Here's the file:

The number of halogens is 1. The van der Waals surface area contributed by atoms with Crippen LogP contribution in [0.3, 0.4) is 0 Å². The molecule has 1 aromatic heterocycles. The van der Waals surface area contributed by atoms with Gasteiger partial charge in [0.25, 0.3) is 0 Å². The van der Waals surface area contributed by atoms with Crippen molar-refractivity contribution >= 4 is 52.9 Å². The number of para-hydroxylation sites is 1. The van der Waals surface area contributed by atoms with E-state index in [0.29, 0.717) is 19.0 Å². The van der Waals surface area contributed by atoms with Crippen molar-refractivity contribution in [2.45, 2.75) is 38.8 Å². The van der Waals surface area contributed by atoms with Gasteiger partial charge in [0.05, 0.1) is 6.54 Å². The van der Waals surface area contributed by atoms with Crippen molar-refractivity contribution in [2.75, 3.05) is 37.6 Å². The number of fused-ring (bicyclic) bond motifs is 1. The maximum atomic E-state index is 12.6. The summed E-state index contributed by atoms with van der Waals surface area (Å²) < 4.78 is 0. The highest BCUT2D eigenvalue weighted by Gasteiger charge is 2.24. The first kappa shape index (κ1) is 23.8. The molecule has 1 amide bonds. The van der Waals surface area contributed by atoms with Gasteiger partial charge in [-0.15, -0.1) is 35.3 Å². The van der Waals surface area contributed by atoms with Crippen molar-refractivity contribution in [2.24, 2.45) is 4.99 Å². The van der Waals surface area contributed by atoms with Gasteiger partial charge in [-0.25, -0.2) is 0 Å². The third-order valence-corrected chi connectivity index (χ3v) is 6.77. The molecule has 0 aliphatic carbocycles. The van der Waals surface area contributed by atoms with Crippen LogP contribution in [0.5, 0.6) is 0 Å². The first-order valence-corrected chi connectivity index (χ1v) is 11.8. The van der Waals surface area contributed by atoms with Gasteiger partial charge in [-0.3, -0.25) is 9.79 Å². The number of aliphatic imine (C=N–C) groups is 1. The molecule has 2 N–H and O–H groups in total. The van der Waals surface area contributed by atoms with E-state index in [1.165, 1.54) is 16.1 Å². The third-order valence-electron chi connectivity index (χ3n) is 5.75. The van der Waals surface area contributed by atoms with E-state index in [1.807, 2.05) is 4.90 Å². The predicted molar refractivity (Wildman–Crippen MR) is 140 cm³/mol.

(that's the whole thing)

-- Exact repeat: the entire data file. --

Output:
The number of halogens is 1. The van der Waals surface area contributed by atoms with Crippen LogP contribution in [0.3, 0.4) is 0 Å². The molecule has 1 aromatic heterocycles. The van der Waals surface area contributed by atoms with Gasteiger partial charge in [0.25, 0.3) is 0 Å². The van der Waals surface area contributed by atoms with Crippen molar-refractivity contribution >= 4 is 52.9 Å². The number of para-hydroxylation sites is 1. The van der Waals surface area contributed by atoms with E-state index in [0.29, 0.717) is 19.0 Å². The van der Waals surface area contributed by atoms with Crippen molar-refractivity contribution in [2.45, 2.75) is 38.8 Å². The van der Waals surface area contributed by atoms with Gasteiger partial charge in [0.05, 0.1) is 6.54 Å². The van der Waals surface area contributed by atoms with Crippen molar-refractivity contribution in [2.75, 3.05) is 37.6 Å². The number of fused-ring (bicyclic) bond motifs is 1. The maximum atomic E-state index is 12.6. The summed E-state index contributed by atoms with van der Waals surface area (Å²) < 4.78 is 0. The highest BCUT2D eigenvalue weighted by Gasteiger charge is 2.24. The first kappa shape index (κ1) is 23.8. The molecule has 1 amide bonds. The van der Waals surface area contributed by atoms with Gasteiger partial charge in [-0.15, -0.1) is 35.3 Å². The van der Waals surface area contributed by atoms with Crippen molar-refractivity contribution in [2.24, 2.45) is 4.99 Å². The van der Waals surface area contributed by atoms with Gasteiger partial charge in [-0.25, -0.2) is 0 Å². The third-order valence-corrected chi connectivity index (χ3v) is 6.77. The molecule has 0 aliphatic carbocycles. The van der Waals surface area contributed by atoms with Crippen LogP contribution in [0.5, 0.6) is 0 Å². The first-order valence-corrected chi connectivity index (χ1v) is 11.8. The van der Waals surface area contributed by atoms with Gasteiger partial charge in [-0.3, -0.25) is 9.79 Å². The number of aliphatic imine (C=N–C) groups is 1. The molecule has 2 N–H and O–H groups in total. The van der Waals surface area contributed by atoms with E-state index in [1.165, 1.54) is 16.1 Å². The third-order valence-electron chi connectivity index (χ3n) is 5.75. The van der Waals surface area contributed by atoms with E-state index in [1.807, 2.05) is 4.90 Å². The predicted molar refractivity (Wildman–Crippen MR) is 140 cm³/mol.